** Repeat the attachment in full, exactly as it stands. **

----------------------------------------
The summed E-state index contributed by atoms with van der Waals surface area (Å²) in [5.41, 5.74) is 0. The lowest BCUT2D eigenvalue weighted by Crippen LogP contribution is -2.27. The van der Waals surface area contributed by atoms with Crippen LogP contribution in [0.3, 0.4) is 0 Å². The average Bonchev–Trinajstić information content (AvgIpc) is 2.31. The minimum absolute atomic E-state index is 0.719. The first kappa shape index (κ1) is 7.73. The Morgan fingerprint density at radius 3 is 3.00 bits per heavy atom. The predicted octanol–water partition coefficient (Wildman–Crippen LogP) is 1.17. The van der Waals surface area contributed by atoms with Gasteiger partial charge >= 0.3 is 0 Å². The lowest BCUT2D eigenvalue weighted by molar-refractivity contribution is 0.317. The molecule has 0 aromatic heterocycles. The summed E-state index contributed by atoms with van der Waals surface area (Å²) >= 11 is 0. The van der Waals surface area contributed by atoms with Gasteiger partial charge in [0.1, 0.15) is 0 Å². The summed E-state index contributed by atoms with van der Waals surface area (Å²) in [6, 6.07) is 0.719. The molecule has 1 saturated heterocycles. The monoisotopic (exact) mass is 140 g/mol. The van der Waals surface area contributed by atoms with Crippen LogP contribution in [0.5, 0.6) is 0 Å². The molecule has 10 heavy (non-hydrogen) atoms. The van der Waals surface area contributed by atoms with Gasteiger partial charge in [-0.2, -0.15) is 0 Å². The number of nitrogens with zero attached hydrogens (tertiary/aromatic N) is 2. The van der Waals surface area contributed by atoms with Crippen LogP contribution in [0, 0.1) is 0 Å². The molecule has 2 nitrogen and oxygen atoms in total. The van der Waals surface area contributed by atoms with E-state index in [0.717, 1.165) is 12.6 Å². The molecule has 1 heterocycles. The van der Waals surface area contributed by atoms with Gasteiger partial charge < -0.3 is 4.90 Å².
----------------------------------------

The summed E-state index contributed by atoms with van der Waals surface area (Å²) in [5.41, 5.74) is 0. The lowest BCUT2D eigenvalue weighted by Crippen LogP contribution is -2.27. The van der Waals surface area contributed by atoms with Crippen LogP contribution in [0.3, 0.4) is 0 Å². The average Bonchev–Trinajstić information content (AvgIpc) is 2.31. The minimum absolute atomic E-state index is 0.719. The first kappa shape index (κ1) is 7.73. The Morgan fingerprint density at radius 3 is 3.00 bits per heavy atom. The predicted octanol–water partition coefficient (Wildman–Crippen LogP) is 1.17. The van der Waals surface area contributed by atoms with Gasteiger partial charge >= 0.3 is 0 Å². The lowest BCUT2D eigenvalue weighted by molar-refractivity contribution is 0.317. The molecule has 0 aromatic heterocycles. The summed E-state index contributed by atoms with van der Waals surface area (Å²) >= 11 is 0. The van der Waals surface area contributed by atoms with Gasteiger partial charge in [0.1, 0.15) is 0 Å². The summed E-state index contributed by atoms with van der Waals surface area (Å²) in [6, 6.07) is 0.719. The molecule has 1 saturated heterocycles. The monoisotopic (exact) mass is 140 g/mol. The van der Waals surface area contributed by atoms with Crippen LogP contribution in [0.5, 0.6) is 0 Å². The molecule has 10 heavy (non-hydrogen) atoms. The van der Waals surface area contributed by atoms with Gasteiger partial charge in [-0.2, -0.15) is 0 Å². The number of nitrogens with zero attached hydrogens (tertiary/aromatic N) is 2. The van der Waals surface area contributed by atoms with Crippen LogP contribution in [0, 0.1) is 0 Å². The molecule has 2 nitrogen and oxygen atoms in total. The van der Waals surface area contributed by atoms with E-state index in [0.717, 1.165) is 12.6 Å². The molecule has 1 heterocycles. The van der Waals surface area contributed by atoms with Gasteiger partial charge < -0.3 is 4.90 Å².